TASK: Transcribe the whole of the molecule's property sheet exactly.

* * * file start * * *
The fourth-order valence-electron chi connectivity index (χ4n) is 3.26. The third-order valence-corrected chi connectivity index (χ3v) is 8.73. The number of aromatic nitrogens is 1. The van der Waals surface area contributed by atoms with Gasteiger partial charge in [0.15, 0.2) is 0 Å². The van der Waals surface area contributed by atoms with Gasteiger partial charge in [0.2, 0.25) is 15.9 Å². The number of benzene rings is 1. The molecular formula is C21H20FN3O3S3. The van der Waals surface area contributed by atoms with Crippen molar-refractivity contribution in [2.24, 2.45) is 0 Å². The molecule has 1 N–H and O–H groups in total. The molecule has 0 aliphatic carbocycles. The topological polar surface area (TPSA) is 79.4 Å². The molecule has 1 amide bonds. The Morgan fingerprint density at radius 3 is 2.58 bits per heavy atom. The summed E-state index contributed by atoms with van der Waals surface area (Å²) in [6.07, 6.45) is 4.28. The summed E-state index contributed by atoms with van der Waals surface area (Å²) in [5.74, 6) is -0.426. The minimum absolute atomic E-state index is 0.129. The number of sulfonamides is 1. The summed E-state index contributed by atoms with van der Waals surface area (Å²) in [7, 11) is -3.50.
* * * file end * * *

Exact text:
The fourth-order valence-electron chi connectivity index (χ4n) is 3.26. The third-order valence-corrected chi connectivity index (χ3v) is 8.73. The number of aromatic nitrogens is 1. The van der Waals surface area contributed by atoms with Gasteiger partial charge in [0.15, 0.2) is 0 Å². The van der Waals surface area contributed by atoms with Gasteiger partial charge in [0.2, 0.25) is 15.9 Å². The number of benzene rings is 1. The molecular formula is C21H20FN3O3S3. The van der Waals surface area contributed by atoms with Crippen molar-refractivity contribution in [2.24, 2.45) is 0 Å². The molecule has 1 N–H and O–H groups in total. The molecule has 0 aliphatic carbocycles. The topological polar surface area (TPSA) is 79.4 Å². The molecule has 1 amide bonds. The Morgan fingerprint density at radius 3 is 2.58 bits per heavy atom. The summed E-state index contributed by atoms with van der Waals surface area (Å²) in [6.07, 6.45) is 4.28. The summed E-state index contributed by atoms with van der Waals surface area (Å²) in [5.74, 6) is -0.426. The minimum absolute atomic E-state index is 0.129. The number of sulfonamides is 1. The summed E-state index contributed by atoms with van der Waals surface area (Å²) in [7, 11) is -3.50.